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Reducing Workers’ Compensation Claim Frequency and Severity is Critical to Reducing Your Client’s Experience Modification Factor

​​Author: Nancy Germond 

Here are a few suggestions to help your clients develop a strategic framework to reduce work-related injuries and lower work comp costs.

  • Does your client have an overall safety policy? If not, that's the first place to start. Insurers may offer a sample safety policy, but OSHA and other state agencies may also offer sample policies. Of course, the insured must customize those policies to their workforce hazards. The next step is to ensure all employees have adequate training before the employer can enforce policies and procedures that promote a safe workplace.
  • Employers should always orient new hires and provide continuous training. A 2012 study by Travelers found that more than one-third of work-related injuries occurred during an employee's first year of employment. These injuries also account for more than one-third of the claims costs, per Travelers. This applies no matter the age or prior industry experience of the injured employee.
  • Every organization should institute a well-defined program for accident reporting. During employee orientations and at least annually, employers should stress the importance of prompt reporting. As part of this program, find a local physician or urgent care clinic, and direct employees there first after any injury that doesn't require emergency treatment. Many, many claims stall because supervisors “Can't find the forms." The longer it takes for the workers' comp adjuster to contact the insured, the greater the likelihood the employee will seek legal counsel and claims costs climb. ​
  • Develop and keep updated written job descriptions for each position within the organization. Include physical requirements of the job. For example, a clerical worker may occasionally lift up to twenty-five pounds. Make sure these definitions are current, however. Job descriptions often present an unrealistic picture of the job and make defending a compensability decision (whether the claim is work-related) more difficult.
  • Institute a pre-employment physical evaluation program. With the help of your workers' compensation carrier, locate a local doctor who can perform a thorough fitness-for-duty examination to ensure the applicant, once hired, can perform the essential job functions. Furnish the new-hire's job description to that doctor.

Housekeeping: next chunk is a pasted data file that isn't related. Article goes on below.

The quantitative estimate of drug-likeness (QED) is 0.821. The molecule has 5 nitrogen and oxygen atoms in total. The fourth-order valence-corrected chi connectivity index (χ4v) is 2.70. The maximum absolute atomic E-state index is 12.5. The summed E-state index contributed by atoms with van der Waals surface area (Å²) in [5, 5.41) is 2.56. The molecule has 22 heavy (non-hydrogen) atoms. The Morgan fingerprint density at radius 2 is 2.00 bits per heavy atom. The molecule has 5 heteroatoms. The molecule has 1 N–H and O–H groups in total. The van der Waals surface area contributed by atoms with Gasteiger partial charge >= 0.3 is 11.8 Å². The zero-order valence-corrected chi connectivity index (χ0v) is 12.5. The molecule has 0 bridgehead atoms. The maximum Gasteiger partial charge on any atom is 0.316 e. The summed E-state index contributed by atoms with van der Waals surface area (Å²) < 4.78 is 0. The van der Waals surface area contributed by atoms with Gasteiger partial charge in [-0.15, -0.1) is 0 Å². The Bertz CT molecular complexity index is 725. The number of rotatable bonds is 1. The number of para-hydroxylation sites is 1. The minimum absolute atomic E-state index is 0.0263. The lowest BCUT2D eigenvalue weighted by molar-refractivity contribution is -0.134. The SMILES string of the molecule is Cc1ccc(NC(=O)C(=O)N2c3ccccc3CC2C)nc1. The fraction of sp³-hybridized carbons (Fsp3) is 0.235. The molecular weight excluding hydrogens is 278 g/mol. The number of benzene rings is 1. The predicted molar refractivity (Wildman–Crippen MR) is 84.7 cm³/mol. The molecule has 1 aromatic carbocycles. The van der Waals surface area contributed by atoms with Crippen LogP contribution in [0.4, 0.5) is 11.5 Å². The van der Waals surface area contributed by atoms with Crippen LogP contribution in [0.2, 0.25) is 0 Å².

• Each organization, no matter how few employees, should develop a return-to-work (modified duty) program that returns the injured employees to the workplace after an injury. If injured workers cannot perform their normal duties with accommodations such as help in lifting or needed rest breaks, bring employees in for safety training or clerical work until they can return to their normal duties. A modified duty program will reduce your client's loss costs and send a clear message to employees: a work-related injury is not a vacation.
  • Every organization should appoint a safety coordinator to assist risk administrators. This employee can review your losses and “near misses," meet with supervisors to ensure the organization addresses the dangerous conditions or that employees are properly trained, and act as a conduit between line employees and managers to promote safety in the workplace.
  • Larger organizations should form a safety committee of line employees, which reports to risk management. Front-line employees and certainly front-line supervisors are often best equipped to determine if accidents could have been prevented. They can also make valuable suggestions on how to prevent future occurrences.
  • Simple safety reminders, like safety posters and clothing patches that announce safety recognitions, can help reduce injuries. Consider posting a sign detailing the number of days without a lost-time accident.
  • Every organization should set a reasonable injury-reduction goal annually. For example, if a company lost 50 days in the last year to work injuries, this year try to reduce lost-time days by 20% or some other percentage. Promote this goal to help ensure employees buy into the plan, and reward employees when they meet that goal. The reward may be as simple as a free pizza lunch hosted by the employer's managers, or a festive breakfast prepared and served by senior management.

The task of managing workers' compensation risks may seem overwhelming. By breaking down the program into some manageable steps, your clients can make their workforces safer and lower their costs. 


​Original Publication Date: November 17, 2023


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